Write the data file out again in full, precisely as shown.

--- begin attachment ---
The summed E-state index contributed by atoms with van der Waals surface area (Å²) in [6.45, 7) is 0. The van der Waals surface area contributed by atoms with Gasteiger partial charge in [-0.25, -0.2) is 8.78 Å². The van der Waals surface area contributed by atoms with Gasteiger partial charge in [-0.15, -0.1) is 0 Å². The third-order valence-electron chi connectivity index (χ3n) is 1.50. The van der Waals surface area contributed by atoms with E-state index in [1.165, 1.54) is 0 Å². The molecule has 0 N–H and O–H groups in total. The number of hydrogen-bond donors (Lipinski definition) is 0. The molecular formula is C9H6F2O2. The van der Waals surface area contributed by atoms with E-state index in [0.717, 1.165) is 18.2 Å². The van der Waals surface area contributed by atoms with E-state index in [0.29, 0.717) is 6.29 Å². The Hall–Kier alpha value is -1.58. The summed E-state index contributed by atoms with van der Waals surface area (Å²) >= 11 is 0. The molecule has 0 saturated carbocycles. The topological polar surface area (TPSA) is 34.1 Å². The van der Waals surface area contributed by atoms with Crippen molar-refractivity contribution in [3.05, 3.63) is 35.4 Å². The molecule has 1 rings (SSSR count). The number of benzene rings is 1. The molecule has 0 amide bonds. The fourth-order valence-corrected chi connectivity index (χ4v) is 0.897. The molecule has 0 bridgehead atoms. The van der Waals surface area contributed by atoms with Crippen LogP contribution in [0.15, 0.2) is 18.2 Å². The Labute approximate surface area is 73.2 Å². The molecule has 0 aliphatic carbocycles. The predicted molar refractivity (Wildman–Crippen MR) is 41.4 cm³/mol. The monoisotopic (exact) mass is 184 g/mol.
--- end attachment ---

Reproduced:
The summed E-state index contributed by atoms with van der Waals surface area (Å²) in [6.45, 7) is 0. The van der Waals surface area contributed by atoms with Gasteiger partial charge in [-0.25, -0.2) is 8.78 Å². The van der Waals surface area contributed by atoms with Gasteiger partial charge in [-0.15, -0.1) is 0 Å². The third-order valence-electron chi connectivity index (χ3n) is 1.50. The van der Waals surface area contributed by atoms with E-state index in [1.165, 1.54) is 0 Å². The molecule has 0 N–H and O–H groups in total. The number of hydrogen-bond donors (Lipinski definition) is 0. The molecular formula is C9H6F2O2. The van der Waals surface area contributed by atoms with E-state index in [0.717, 1.165) is 18.2 Å². The van der Waals surface area contributed by atoms with E-state index in [0.29, 0.717) is 6.29 Å². The Hall–Kier alpha value is -1.58. The summed E-state index contributed by atoms with van der Waals surface area (Å²) >= 11 is 0. The molecule has 0 saturated carbocycles. The topological polar surface area (TPSA) is 34.1 Å². The van der Waals surface area contributed by atoms with Crippen molar-refractivity contribution in [3.05, 3.63) is 35.4 Å². The molecule has 1 rings (SSSR count). The number of benzene rings is 1. The molecule has 0 amide bonds. The fourth-order valence-corrected chi connectivity index (χ4v) is 0.897. The molecule has 0 bridgehead atoms. The van der Waals surface area contributed by atoms with Crippen LogP contribution in [0.15, 0.2) is 18.2 Å². The Labute approximate surface area is 73.2 Å². The molecule has 0 aliphatic carbocycles. The predicted molar refractivity (Wildman–Crippen MR) is 41.4 cm³/mol. The monoisotopic (exact) mass is 184 g/mol.